Yeah, pretty much. There is a much more extensive example that does it in a manner that is much nicer that is currently working up.

This is just to show how things are working

Uriel Katz

So what is the difference between this and a regular raven index?

Ayende Rahien


It isn't, really. It is just a different way to build the index, that is all.


I'd be interested in what amount of information in the materialized view/index will be recalculated if the underlying "table" changes. Say, we were to use raven for logging all of our http requests and we had an index "count of requests per day". Would the index be updated incrementally?

Thomas Krause

In which process does this view-generator run? Since raven needs to keep the index up to date, I'm assuming it has to run in raven's process?

If so, do you have something like a plugin/extension system where you drop some dll somewhere or how does it work?

How would you define this index using ravens webinterface?

I have to add, that I never tried raven or looked at the code and so I don't have a lot of knowledge of its internal structures besides the post of yours. I'm just curious ;-)




Yes, this code is beautiful, really beautiful. And my sql oriented brain almost blew up when I tried to understand the process.

Ayende Rahien


Yes, the index update on every new commit, and it is updated in an efficient incremental manner.

In your case, it would only update the current day.


Could you comment a bit more on why you prefer using raven in a document oriented way instead of in a relational way? It seems to me that it would result in less code if you were to keep everything normalized and dry. I know that performance might not be that good but disregarding that I think it would be a superior approach. You would just define indexes for all access path' to the data that you have so it still would be lightning fast. (you might notice that development speed is my major concern because I do not develop apps with huge data sizes. This is certainly a common scenario that might justify a dedicated post... ;-) ).


And I want to add that this series is really starting to get my attention! This project is certainly having a pragmatic lead.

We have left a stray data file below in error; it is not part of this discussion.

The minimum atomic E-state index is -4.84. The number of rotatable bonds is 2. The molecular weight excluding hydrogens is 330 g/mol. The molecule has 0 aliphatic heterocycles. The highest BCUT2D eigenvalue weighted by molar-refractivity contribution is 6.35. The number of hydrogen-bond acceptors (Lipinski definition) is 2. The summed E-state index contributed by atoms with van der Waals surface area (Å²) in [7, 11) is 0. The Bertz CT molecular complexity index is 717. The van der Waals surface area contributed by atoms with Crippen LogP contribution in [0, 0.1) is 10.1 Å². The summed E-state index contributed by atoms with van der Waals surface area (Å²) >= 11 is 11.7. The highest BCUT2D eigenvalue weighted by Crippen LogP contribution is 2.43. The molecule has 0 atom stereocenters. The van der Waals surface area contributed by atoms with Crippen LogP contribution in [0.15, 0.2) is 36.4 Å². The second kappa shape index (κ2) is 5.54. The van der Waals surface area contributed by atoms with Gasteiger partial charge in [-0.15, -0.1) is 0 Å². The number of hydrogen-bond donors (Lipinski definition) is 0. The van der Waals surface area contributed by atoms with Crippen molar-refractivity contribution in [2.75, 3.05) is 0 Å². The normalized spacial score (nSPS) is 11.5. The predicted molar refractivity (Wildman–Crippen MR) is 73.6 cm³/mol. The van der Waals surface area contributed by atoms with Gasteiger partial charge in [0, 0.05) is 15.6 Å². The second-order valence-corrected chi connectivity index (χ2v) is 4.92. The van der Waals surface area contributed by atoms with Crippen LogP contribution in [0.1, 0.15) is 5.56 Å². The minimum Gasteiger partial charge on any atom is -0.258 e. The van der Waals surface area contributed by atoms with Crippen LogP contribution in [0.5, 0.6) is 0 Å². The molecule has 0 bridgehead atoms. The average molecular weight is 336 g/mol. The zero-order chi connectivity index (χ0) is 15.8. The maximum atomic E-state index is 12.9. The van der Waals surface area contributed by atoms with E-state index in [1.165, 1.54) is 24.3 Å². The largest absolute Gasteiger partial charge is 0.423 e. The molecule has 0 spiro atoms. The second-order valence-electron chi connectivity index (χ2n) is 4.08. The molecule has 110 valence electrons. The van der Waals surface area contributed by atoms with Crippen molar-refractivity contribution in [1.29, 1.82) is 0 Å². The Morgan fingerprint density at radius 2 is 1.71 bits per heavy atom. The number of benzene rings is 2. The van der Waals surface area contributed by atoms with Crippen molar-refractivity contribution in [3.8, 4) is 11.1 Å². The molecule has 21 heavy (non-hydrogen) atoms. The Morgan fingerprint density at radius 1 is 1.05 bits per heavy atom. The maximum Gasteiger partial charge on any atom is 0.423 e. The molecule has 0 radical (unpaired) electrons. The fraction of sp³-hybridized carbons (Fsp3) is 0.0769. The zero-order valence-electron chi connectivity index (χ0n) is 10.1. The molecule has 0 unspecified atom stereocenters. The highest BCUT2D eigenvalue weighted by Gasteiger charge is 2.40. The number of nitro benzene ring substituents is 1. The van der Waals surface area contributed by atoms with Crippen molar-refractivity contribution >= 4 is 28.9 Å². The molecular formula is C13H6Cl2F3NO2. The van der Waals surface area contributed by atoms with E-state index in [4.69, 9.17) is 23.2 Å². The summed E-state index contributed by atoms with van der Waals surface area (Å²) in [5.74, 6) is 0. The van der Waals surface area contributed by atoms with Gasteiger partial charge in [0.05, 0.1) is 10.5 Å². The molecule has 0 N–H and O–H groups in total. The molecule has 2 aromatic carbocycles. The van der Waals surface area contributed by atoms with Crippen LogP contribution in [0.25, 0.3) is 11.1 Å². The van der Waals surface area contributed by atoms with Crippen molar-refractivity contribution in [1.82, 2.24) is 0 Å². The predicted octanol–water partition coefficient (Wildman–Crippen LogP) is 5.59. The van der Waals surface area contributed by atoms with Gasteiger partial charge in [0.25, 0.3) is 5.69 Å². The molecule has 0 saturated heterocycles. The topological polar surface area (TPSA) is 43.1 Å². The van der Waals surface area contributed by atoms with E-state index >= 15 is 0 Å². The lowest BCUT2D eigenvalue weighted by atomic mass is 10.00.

Ayende Rahien


Try writing something like this on a relational backend.

The performance difference would be pretty big.

Moreover, the amount of effort that you'll have to go through to get things done is extremely non trivial.

Then try to add three new events, and see what happens.


Ok, I get it for event processing, but I am more interested in the day to day work of users, orders, products... Some of us still have to get their hand dirty with boring stuff to pay the rent ;-)

Ayende Rahien


Take a look at my other posts on the subject.

Look at the NoSQL category

Demis Bellot

That's a pretty sweet and elegant example, hard to get it done with any less effort.

Though I'm not sure about modifying the Raven Process with custom application logic .dll's - seems like a pretty fragile/state-full approach that would cause some pain during deployment, versioning, backing up, upgrading etc.

Just trying to work out how efficient this solution is since I can't see the optimal code-path, i.e. when a user adds an Item to an existing cart does it rebuild the entire aggregate for all users shopping carts or just the one modified? or is that what the 'GroupByExtraction' lambda is for?

Ayende Rahien


Versioning is actually pretty easy, you just maintain the old index and deploy a new dll with the new index under a different name.

The code needs to be written to be able to handle all users, but in practice, what we are doing is only re-executing the documents for the current user, not for all users.

The reason that the code is written this way is that wew want to allow ourselves the option to do major optimizations down the road, where we can just shove data through this without having to do sorting up front.

Greg Young


Looks good but generally I would run far far away from using TimeStamps to order and would instead use version numbers.



Greg Young

to be clear the problem is actually shown in your sample events. you have two with the same timestamp (create/add) and providing deterministic ordering in such a case is problematic.

Ayende Rahien


Agreed. Version numbering with Raven is a bit interesting, basically you need a separate document to do the versioning, but it is pretty easy all around.